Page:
Like Christ, Pope Francis appears to be concerned, first and foremost, with those on the periphery, with those who are weak. His social commentary shares the abrasiveness of John the Baptist and the Church Fathers out of concern for the the poor, the refugee, the migrant, and the imprisoned. And his emphasis on accompaniment and subjective culpability shows his concern for those those who can’t keep the commandments or live up to the neo-Pelagian doctrines so often presented as orthodoxy.

The attitude of the ninety-nine is the attitude of the older brother in the parable of the Prodigal Son. Someone who may say that they have a Loving Father but who doesn’t really believe that. Someone who thinks they need to earn their Father’s love through a legalistic adherence to the rules and thus becomes bitter when those who have broken the rules are welcomed back with open arms. Someone who refuses to rejoice, as their Father does, when their selfish and sinful brother returns. In his book, “The Name of God is Mercy,” our Holy Father says:

“We must avoid the attitude of someone who judges and condemns from the lofty heights of his own certainty, looking for the splinter in his brother’s eye while remaining unaware of the beam is his own. Let us always remember that God rejoices more when one sinner returns to the fold than when ninety-nine righteous people have no need of repentance. When a person begins to recognize the sickness in their soul, when the Holy spirit—the Grace of God—acts within them and moves their heart toward an initial recognition of their own sins, he needs to find an open door, not a closed one. He needs to find acceptance, not judgement, prejudice, or condemnation. He needs to be helped, not pushed away or cast out. Sometimes when Christians think like scholars of the law, their hearts extinguish that which the Holy Spirit lights up in the heart of a sinner who stands at the threshold, when he starts to feel nostalgia for God.”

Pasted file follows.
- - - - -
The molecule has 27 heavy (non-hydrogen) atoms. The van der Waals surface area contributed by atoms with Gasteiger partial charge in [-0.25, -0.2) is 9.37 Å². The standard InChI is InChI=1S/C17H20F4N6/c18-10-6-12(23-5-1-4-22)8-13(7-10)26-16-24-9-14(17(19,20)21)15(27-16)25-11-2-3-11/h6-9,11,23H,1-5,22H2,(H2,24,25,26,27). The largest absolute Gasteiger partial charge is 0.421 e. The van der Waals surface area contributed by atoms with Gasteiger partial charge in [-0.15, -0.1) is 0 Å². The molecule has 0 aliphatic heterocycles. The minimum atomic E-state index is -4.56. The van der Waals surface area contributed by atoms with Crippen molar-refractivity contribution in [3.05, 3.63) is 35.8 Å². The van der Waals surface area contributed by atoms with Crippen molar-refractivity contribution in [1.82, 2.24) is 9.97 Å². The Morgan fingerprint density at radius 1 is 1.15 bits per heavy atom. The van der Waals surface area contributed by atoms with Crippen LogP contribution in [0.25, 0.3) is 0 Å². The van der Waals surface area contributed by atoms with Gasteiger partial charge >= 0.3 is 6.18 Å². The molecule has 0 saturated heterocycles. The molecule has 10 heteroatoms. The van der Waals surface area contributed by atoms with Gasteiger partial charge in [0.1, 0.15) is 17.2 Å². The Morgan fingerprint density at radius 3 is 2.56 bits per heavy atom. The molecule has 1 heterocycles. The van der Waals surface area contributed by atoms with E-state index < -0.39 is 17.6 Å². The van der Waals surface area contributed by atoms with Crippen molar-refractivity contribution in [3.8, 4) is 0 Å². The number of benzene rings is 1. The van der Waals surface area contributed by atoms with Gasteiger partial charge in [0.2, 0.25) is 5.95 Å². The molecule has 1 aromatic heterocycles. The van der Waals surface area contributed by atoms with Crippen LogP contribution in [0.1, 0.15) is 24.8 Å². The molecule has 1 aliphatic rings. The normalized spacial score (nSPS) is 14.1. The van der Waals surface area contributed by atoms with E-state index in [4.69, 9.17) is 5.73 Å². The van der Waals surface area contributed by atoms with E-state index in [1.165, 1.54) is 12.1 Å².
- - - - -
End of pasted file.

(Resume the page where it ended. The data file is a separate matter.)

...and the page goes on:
Each of us in the ninety-nine is faced with a choice. We can join the chorus of sheep constantly complaining about how the shepherd has abandoned them or doesn’t know what he’s doing. Or we can join the shepherd, leave the safety of our own echo chambers and comfort zones and go find the lost sheep in our communities.

[Photo Credit: Rory Hennessey on Unsplash]

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Paul Fahey is a husband, father of four, parish director of religious education, and co-founder of Where Peter Is.  He can be found at his website, Rejoice and be Glad: Catholicism in the Pope Francis Generation

The Stupid Shepherd

7 Responses

  1. pat says:

    What a terrible, low opinion the pope must have of the rest of the church!
    “closed doors”, bitter when the sinner returns… etc. I don’t know what church he or you have in mind, but I have never seen that. Quite the opposite, and long before Francis became pope.